a new tower near Old Cannon
Beach Road on the north end
of town that would fill the gap
between an area known as “the
S curves” and Tillamook Head.
One of the difficulties Can-
non Beach faces, Schermerhorn
said, is that the main tower on
Tillamook Head is not owned
by the city, which means the
repeaters can be moved around
by the private owner.
“One was lowered last year,
and it made communicating
more difficult for Hamlet Fire,”
Schermerhorn said.
The fire district, however,
sees switching from Seaside
Dispatch to Astoria 911 Dis-
patch as a possible solution.
For as long as anyone can
remember, Cannon Beach and
Seaside have had a gentle-
men’s agreement to use Sea-
side Dispatch.
When Benedict took over
as fire chief in 2016, he noticed
the communication issues and
asked Seaside about what could
be done. But beyond the upkeep
of existing repeaters, he said
there isn’t much more the dis-
patch center could provide.
So Benedict began conver-
sations with Astoria 911 Dis-
patch, which has spent about
$3 million on improvements
to its system since 2007, said
Jeff Rusiecki, the emergency
communications manager at
Astoria 911 Dispatch.
“The 2007 storm really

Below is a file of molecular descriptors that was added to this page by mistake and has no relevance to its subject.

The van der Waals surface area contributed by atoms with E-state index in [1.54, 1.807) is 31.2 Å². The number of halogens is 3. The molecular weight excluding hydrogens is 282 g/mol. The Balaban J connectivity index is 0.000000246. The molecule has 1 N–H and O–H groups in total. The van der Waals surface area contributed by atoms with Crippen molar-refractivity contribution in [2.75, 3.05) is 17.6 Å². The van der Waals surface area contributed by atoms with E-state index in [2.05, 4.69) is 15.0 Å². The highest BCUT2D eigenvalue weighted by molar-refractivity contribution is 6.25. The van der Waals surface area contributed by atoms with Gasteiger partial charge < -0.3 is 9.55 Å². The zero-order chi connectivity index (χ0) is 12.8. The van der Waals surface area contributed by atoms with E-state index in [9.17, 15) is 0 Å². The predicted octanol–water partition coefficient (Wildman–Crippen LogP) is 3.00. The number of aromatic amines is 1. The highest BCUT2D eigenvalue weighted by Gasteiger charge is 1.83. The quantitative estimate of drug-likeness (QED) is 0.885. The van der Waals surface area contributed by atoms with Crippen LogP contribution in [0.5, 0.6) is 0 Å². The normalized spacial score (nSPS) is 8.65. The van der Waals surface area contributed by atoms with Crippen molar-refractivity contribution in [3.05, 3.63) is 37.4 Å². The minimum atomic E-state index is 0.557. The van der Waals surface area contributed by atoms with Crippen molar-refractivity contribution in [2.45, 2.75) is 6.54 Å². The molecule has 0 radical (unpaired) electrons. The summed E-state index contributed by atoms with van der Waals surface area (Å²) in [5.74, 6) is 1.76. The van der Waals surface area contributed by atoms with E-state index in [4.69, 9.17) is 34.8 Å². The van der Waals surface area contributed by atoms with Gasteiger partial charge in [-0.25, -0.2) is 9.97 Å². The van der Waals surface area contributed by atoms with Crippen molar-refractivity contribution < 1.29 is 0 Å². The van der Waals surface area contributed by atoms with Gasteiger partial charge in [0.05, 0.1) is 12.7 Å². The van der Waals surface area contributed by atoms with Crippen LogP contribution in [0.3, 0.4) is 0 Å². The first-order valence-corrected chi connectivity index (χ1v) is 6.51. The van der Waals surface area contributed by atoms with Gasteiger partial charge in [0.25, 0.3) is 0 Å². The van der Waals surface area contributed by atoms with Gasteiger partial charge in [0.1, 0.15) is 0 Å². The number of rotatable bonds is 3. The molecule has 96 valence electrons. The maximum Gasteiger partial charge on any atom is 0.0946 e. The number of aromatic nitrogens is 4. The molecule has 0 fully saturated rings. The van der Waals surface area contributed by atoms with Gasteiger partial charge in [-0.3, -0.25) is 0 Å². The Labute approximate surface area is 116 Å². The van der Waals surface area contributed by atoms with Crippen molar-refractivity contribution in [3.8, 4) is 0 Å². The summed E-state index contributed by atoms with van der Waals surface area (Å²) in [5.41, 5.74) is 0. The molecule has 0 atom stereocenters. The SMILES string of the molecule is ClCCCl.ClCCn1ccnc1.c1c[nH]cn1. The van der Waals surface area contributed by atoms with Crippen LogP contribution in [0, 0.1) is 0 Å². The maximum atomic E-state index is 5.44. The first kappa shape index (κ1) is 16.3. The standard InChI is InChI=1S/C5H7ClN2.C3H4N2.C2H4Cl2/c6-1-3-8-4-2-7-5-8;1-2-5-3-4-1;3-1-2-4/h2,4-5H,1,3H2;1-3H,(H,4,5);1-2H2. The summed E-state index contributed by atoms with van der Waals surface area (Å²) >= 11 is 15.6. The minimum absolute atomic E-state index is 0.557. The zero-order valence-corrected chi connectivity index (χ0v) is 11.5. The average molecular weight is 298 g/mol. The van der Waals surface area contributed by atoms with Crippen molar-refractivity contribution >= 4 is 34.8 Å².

caught the county by surprise
Public invited to cut
firewood in the forest
Seaside Signal
Permits to cut firewood in
the Clatsop State Forest are
available to the public.
Permits cost $20 and allow
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with how vulnerable our com-
munications were,” Rusiecki
After having major sites
fail, Astoria began submitting
grants, securing additional re-
peater sites and syncing them
up to make a more cohesive
countywide system.
By moving to Astoria, Can-
non Beach could work off 10
towers across the county rather
than relying solely on the one
on Tillamook Head, Benedict
said, improving communica-
tion quality.
The fire district could also
save some money in the long
run, Benedict said. Every call